Anzac Day in the New Millennium: Insights from New Zealand Millennials

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Hede, Anne-Marie and Hall, John (2006) Anzac Day in the New Millennium: Insights from New Zealand Millennials. In: Beyond nature : New Zealand Tourism and Hospitality Research Conference. Hall, Colin Michael, ed. Department of Tourism, University of Otago, Otago, New Zealand.


Since 1916, New Zealanders have honoured soldiers of war on the 25th of April at commemorative events. The day is now known as Anzac Day, and the acronym ‘Anzac’ stands for the Australian and New Zealand Army Corps, which was established in World War I. Anzac Day commemorative events are emerging a popular cultural activity in which New Zealanders, many of whom are young, are now participating. From an event management perspective, however, the increasing popularity of attendance at the commemorative events is problematic, with potential to negatively impact the experience of attendance and the sites at which they are held. There is a need to gain a greater understanding of the experience of attendance at the events so that strategies can be developed to maintain and enhance their authenticity and integrity, while optimising their sustainability in the New Millennium. The aim of this study was to provide information about the experience of attendance from the attendee’s perspective for later use by managers of the events. The study employed the theory of emotions to examine the consumption experience, and used a qualitative approach for this purpose. Two focus groups were undertaken in New Zealand comprised members of the generational segment, the Millennials. The data were analysed considering the literature on emotions, special event tourism, as well as the literature on dark tourism. In some ways, the special event tourism and dark tourism literatures seem to be paradoxical, however, in this study they seemed to compliment each other. A complex set of motivations, emotions and resulting attitudes, behavioural intentions, and behaviours were revealed. With this information, event managers are better able to understand the experience of attendance and consider these issues when developing strategies to manage the events. The results presented here are part of a larger study, as further data is currently being collected on the topic in Australia. Hence, there are opportunities for cross-cultural analysis about this important aspect of New Zealand, and Australian, culture. -- Conference held: Otago, New Zealand : Department of Tourism University of Otago, 5–7 December 2006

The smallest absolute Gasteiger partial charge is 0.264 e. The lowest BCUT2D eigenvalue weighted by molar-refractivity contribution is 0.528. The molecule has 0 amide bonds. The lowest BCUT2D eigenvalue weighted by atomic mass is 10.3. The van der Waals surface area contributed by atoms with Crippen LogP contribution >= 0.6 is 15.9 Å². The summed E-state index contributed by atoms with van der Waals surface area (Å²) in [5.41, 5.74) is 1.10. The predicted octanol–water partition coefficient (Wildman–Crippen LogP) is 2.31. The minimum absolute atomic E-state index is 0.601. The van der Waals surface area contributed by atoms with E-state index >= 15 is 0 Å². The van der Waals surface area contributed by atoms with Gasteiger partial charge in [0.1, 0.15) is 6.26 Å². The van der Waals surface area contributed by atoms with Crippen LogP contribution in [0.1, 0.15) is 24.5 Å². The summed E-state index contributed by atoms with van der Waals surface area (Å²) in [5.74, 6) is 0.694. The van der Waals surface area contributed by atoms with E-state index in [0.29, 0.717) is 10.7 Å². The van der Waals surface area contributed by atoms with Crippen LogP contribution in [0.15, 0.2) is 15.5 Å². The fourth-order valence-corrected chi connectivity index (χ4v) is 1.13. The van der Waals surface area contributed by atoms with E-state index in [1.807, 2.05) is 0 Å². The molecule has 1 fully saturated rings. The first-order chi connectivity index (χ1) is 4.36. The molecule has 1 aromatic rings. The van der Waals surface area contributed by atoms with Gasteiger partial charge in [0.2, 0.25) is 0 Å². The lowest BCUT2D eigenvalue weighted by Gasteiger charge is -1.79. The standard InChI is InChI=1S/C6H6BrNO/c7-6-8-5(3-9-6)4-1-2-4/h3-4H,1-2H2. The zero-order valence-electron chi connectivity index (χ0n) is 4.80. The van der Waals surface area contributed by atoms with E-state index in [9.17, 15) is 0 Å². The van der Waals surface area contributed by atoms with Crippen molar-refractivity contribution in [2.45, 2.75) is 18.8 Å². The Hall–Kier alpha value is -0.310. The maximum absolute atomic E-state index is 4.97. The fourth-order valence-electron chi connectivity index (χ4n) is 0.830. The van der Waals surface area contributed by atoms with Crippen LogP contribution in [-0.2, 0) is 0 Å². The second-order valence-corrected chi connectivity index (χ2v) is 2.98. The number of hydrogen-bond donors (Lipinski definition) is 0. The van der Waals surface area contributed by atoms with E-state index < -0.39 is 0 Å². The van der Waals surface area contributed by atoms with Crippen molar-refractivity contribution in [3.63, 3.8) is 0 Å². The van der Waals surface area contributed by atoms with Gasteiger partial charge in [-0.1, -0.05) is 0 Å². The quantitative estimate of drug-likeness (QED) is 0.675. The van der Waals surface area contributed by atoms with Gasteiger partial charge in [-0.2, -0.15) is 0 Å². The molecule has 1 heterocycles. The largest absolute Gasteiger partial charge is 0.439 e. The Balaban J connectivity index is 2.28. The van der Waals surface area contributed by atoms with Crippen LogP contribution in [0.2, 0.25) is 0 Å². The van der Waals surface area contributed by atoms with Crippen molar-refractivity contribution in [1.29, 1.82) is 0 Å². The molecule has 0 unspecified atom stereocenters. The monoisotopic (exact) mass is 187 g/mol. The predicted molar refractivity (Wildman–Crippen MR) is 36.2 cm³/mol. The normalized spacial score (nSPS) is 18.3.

Item type Book Section
ISBN 9780473120566, 0473120569
Subjects Historical > FOR Classification > 1506 Tourism
Historical > Faculty/School/Research Centre/Department > School of Hospitality Tourism and Marketing
Keywords ResPubID12107, experiences, tourism management, events, New Zealand
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